A number of lawmakers expressed outrage on Thursday evening following news reports that the National Guard troops who had been mobilized to provide security for the inauguration of President Joseph R. Biden Jr. were told that they could no longer sleep inside the Capitol and were relocated on Thursday afternoon to the parking garage of the Thurgood Marshall Federal Judiciary Building nearby.
“This is unacceptable and must be fixed,” Senator Mark Kelly, Democrat of Arizona, wrote on Twitter. “I’ll be making my office available for any guardsmen who need it and encouraging others to do the same.” A number of other lawmakers, including Representative Alexandria Ocasio-Cortez, Democrat of New York and Senator Kyrsten Sinema, Democrat of Arizona, also offered their offices.
Two Guard soldiers, who spoke on the condition of anonymity, said that they had been given no explanation as to why they were being relocated early Thursday afternoon, and said that they were without electrical power, heat and adequate restroom facilities. One Guard soldier estimated that there were 1,000 of them sharing a single portable restroom stationed outside of the parking garage.
The two Guard soldiers said that their fellow troops were breathing in exhaust fumes because the garage at the Thurgood Marshall center was still in use as a parking facility; the soldiers there, they said, were from the National Guards of Maryland, Virginia, Tennessee and Alabama.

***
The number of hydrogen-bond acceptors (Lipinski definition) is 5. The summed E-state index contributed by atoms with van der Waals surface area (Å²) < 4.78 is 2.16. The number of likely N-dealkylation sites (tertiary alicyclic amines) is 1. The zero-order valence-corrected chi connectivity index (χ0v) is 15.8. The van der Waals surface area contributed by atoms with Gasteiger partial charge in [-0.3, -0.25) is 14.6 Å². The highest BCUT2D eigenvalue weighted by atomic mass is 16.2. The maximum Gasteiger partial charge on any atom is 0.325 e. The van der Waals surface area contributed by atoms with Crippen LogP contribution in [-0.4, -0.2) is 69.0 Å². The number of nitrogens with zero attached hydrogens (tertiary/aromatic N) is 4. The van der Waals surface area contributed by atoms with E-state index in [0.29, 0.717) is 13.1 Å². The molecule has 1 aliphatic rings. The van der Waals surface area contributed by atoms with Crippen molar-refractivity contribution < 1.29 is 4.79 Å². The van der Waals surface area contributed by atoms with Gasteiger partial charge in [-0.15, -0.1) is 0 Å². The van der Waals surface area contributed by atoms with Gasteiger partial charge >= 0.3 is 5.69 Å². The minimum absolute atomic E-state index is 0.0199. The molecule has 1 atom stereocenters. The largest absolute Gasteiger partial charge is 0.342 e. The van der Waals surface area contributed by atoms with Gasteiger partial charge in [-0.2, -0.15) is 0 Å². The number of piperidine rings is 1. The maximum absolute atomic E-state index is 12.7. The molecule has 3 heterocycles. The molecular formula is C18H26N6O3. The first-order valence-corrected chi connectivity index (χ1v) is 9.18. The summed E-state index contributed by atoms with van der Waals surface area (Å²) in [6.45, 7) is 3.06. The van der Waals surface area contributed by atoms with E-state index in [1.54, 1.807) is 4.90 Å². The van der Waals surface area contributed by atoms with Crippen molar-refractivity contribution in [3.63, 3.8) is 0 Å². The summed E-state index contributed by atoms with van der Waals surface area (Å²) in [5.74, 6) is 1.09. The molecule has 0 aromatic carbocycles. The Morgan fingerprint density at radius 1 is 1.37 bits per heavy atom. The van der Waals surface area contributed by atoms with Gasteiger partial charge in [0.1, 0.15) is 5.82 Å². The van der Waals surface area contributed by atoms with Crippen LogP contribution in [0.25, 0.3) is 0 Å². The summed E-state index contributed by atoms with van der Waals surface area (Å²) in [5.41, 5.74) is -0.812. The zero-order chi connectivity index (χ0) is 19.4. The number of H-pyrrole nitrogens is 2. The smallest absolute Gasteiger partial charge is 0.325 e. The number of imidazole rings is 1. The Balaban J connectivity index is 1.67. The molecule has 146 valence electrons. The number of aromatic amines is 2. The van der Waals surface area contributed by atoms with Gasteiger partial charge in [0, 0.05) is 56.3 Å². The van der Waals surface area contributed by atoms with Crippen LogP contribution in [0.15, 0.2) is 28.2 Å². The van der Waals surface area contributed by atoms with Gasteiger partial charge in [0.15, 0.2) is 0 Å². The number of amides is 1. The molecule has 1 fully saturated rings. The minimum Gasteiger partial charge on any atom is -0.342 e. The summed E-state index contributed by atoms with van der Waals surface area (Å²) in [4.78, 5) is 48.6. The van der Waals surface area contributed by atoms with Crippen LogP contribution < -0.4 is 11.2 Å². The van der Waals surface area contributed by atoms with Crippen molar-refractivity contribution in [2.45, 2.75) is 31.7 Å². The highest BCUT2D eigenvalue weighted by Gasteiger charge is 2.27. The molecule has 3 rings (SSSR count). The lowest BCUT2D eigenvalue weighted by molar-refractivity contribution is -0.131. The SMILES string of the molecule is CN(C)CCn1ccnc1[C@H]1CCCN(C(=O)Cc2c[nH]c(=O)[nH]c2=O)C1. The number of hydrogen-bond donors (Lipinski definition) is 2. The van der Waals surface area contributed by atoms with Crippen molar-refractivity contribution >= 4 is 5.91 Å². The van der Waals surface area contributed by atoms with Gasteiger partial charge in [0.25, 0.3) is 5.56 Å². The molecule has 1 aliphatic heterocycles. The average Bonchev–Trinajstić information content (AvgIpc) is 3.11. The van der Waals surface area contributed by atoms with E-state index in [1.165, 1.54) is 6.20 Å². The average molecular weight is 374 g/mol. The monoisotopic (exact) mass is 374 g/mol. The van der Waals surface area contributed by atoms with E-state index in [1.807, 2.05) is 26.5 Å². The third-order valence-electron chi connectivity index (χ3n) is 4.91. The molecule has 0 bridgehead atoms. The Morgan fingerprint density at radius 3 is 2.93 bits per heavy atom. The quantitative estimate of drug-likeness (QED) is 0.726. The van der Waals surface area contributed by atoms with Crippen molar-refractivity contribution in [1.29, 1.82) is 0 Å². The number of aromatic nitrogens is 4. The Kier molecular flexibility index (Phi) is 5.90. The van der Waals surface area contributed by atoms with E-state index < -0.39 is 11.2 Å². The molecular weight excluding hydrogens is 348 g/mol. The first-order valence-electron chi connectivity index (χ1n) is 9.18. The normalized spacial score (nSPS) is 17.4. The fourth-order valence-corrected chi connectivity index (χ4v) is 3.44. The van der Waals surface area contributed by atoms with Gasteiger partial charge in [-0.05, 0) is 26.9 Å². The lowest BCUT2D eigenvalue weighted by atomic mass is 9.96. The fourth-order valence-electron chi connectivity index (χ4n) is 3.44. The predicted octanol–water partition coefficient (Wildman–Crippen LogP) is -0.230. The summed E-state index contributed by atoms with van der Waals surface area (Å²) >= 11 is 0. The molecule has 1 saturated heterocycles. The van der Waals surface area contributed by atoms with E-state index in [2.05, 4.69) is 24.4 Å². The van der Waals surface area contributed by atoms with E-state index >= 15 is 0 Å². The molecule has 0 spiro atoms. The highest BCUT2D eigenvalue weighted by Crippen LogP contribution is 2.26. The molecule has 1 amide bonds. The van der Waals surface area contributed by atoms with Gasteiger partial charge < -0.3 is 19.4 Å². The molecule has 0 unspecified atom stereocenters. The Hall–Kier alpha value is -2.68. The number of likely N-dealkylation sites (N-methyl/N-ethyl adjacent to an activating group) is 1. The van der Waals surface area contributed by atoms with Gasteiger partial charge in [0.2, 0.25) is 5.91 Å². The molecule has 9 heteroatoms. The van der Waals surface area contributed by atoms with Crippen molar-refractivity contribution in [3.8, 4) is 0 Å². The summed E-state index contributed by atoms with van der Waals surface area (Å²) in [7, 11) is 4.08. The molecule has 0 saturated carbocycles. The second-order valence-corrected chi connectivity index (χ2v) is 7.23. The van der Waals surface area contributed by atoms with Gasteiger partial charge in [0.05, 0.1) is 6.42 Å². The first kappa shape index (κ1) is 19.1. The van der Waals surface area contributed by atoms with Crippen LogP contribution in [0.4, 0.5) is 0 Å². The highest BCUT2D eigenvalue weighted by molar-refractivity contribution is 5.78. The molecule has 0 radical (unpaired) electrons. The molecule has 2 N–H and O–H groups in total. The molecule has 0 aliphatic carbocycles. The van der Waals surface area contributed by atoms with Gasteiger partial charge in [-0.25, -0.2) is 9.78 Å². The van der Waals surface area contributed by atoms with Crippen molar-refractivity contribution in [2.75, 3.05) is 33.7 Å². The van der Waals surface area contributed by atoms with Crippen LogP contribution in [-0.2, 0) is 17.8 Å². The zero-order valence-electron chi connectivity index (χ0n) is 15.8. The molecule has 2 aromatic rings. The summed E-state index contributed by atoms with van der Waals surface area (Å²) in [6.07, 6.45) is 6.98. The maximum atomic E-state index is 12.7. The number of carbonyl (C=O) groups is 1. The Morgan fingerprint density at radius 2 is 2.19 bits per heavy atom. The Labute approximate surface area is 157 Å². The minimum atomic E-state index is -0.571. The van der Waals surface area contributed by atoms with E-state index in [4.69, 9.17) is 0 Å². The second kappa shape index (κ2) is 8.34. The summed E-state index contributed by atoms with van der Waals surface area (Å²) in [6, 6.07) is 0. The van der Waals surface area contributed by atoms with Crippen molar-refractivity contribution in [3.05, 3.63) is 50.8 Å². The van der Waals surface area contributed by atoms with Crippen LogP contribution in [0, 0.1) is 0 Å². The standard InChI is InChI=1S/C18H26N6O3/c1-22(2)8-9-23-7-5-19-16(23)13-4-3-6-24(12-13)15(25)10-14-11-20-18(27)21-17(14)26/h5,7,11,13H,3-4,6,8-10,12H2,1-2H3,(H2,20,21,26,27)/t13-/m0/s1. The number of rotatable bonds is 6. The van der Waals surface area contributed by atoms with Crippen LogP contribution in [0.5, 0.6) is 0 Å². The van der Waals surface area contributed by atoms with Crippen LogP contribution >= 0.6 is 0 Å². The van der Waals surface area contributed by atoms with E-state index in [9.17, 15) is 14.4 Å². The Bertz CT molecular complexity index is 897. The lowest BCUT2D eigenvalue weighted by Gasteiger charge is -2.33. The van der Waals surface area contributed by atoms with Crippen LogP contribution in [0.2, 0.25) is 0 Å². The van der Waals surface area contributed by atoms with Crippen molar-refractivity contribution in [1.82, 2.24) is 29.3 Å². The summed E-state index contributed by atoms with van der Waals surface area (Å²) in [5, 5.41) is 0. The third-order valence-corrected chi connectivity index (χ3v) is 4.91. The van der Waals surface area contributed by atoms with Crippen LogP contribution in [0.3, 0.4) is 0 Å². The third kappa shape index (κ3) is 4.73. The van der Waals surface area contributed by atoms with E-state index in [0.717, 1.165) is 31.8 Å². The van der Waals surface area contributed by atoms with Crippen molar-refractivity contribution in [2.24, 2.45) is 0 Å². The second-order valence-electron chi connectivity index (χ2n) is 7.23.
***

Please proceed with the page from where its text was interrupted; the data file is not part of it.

Asked for comment, a spokesman for the National Guard Bureau directed questions to the Washington, D.C., National Guard, which he said was in charge of living arrangements for the more than 20,000 Guard troops who had been providing security for the inauguration.
“As Congress is in session and increased foot traffic and business is being conducted, Capitol Police asked the troops to move their rest area outside of the Capitol,” said Capt. Edwin Nieves Jr., the spokesman for the Washington, D.C., National Guard. “They were temporarily relocated to the Thurgood Marshall Judicial Center garage with heat and restroom facilities.”
“We remain an agile and flexible force to provide for the safety and security of the Capitol and its surrounding areas,” he added.
The D.C. National Guard was not immediately able to say how many soldiers were being quartered in parking garages, nor how long they would be there and whether any additional portable restrooms would be made available to them.
On social media, some lawmakers said they were making efforts to move the troops back to the Capitol.
In a tweet, Senator Chris Murphy, Democrat of Connecticut, said that he had spoken to the acting chief of the Capitol Police about the issue.
A spokesman for the D.C. Guard did not immediately respond to a request Thursday night inquiring about the effort to move troops back into the Capitol.
Earlier in the week, 12 Guard soldiers were removed from their duties after officials discovered texts and social media posts that made threatening comments toward political officials.
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